South Africa is the kind of place that should only exist in a guilty pleasure flick. You know the kind. Kids who look like they stepped out of Stranger Things find themselves rooting around in a wardrobe and somehow get lost in a fantastical country full of deserts, grasslands, wetlands, and subtropical forests. It’s all so sublime and challenging to wrap your arms around a country where unsurpassed natural wonders seem to be the norm.
The dramatic landscape scratches the surface of what South Africa offers. It’s also home to the Palace of the Lost City, Table Mountain, and the Big 5 animals everyone covets seeing on their next camping adventure. South Africa wildlife is the cornerstone of what makes the country so magical, and the best way to immerse yourself in the experience is while camping.
There are plenty of places to see wildlife in South Africa to experience the freefall feeling into a natural abyss for yourself. Here are eight places to get started to see the Big 5 and other native animals.
Kruger National Park lives up to the hype as an iconoclast of South Africa wildlife preservation, outdoor wonders, and wildlife. The nearly two million hectare park is home to lions, leopards, elephants, buffaloes, and rhinoceros. Tourism helps fund the park, as well as campsite fees and tourism.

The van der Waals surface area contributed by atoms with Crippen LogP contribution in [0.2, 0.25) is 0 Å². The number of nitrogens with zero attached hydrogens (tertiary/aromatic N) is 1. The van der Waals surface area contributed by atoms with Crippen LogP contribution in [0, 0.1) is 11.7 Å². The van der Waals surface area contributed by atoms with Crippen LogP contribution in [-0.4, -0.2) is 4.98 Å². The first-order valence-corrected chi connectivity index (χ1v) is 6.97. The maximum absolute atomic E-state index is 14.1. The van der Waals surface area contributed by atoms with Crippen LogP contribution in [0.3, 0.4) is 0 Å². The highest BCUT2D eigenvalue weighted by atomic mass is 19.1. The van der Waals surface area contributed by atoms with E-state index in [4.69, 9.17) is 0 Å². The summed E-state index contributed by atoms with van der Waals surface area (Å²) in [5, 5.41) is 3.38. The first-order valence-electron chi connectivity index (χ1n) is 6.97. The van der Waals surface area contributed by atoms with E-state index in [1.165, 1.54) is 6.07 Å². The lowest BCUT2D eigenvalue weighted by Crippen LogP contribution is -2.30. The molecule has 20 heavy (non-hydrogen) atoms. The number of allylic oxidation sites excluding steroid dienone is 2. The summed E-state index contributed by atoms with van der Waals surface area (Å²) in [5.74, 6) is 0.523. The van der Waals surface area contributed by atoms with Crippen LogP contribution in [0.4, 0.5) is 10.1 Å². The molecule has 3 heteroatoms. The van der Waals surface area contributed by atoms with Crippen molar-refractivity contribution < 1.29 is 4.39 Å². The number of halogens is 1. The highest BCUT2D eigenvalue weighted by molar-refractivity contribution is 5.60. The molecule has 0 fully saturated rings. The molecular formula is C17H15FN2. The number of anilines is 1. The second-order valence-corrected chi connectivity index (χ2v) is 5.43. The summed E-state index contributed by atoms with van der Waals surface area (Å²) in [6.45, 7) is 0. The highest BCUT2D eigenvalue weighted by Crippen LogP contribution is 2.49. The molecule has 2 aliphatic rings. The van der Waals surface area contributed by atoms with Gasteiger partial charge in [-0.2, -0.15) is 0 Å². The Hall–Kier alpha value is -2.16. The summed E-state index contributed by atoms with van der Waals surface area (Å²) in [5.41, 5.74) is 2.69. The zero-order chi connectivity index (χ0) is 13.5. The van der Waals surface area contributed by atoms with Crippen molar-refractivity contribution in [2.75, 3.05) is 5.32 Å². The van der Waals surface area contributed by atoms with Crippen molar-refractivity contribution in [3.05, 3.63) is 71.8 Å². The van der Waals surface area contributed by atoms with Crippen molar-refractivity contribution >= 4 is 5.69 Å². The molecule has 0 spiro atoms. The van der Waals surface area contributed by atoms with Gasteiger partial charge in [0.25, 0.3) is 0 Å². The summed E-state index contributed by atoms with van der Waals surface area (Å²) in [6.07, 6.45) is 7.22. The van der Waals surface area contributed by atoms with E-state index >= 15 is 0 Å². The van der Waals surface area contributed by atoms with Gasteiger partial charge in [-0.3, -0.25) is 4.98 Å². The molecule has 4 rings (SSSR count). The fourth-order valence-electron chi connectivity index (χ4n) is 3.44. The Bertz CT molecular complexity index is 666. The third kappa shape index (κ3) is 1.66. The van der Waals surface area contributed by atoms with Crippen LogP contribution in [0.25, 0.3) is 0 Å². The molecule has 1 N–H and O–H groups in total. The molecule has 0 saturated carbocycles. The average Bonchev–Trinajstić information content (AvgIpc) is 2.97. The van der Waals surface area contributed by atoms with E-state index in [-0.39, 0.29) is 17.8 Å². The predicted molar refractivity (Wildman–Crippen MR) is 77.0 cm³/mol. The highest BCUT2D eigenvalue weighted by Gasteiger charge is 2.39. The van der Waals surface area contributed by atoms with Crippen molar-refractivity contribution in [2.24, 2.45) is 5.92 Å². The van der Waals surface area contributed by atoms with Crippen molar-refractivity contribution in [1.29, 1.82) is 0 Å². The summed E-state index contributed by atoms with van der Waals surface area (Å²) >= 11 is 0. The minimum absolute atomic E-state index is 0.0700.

There are scores of campsites within Kruger National Park to choose from including:
You can get a rundown on Kruger National Park’s rest camps, bush camps, and lodging options here.
Pro tip: Bring binoculars and start your day early to see the most activity and beat the high heat.
Black-mane lions snooze under camel thorn trees against a dramatic landscape of red dunes. If stunning lions aren’t enough to suit your wildlife fix, you can also find gemsbok, blue wildebeest, leopards, and raptors roam through Kgalagadi Transfrontier Park.
Choose from campsites, family cottages, chalets, and rustic camping. Each option offers a different vibe from creature comforts to up close and personal to wildlife, so book according to your preferences.
Pro tip: Twee Rivieren campsite offers a small restaurant, shop, and swimming pool to stroke your creature comforts. For a campings spot near South Africa wildlife, try Grootkolk Wilderness Camp with a floodlit waterhole frequented by animals.
Listed as South Africa’s first World Heritage site, iSimangaliso Wetland Park welcomes southern right whales, bottlenose dolphins, humpback dolphins, and other marine life. New species are still being discovered in the wetlands already known for its biodiversity, but you can also find black rhinos dotting the landscape.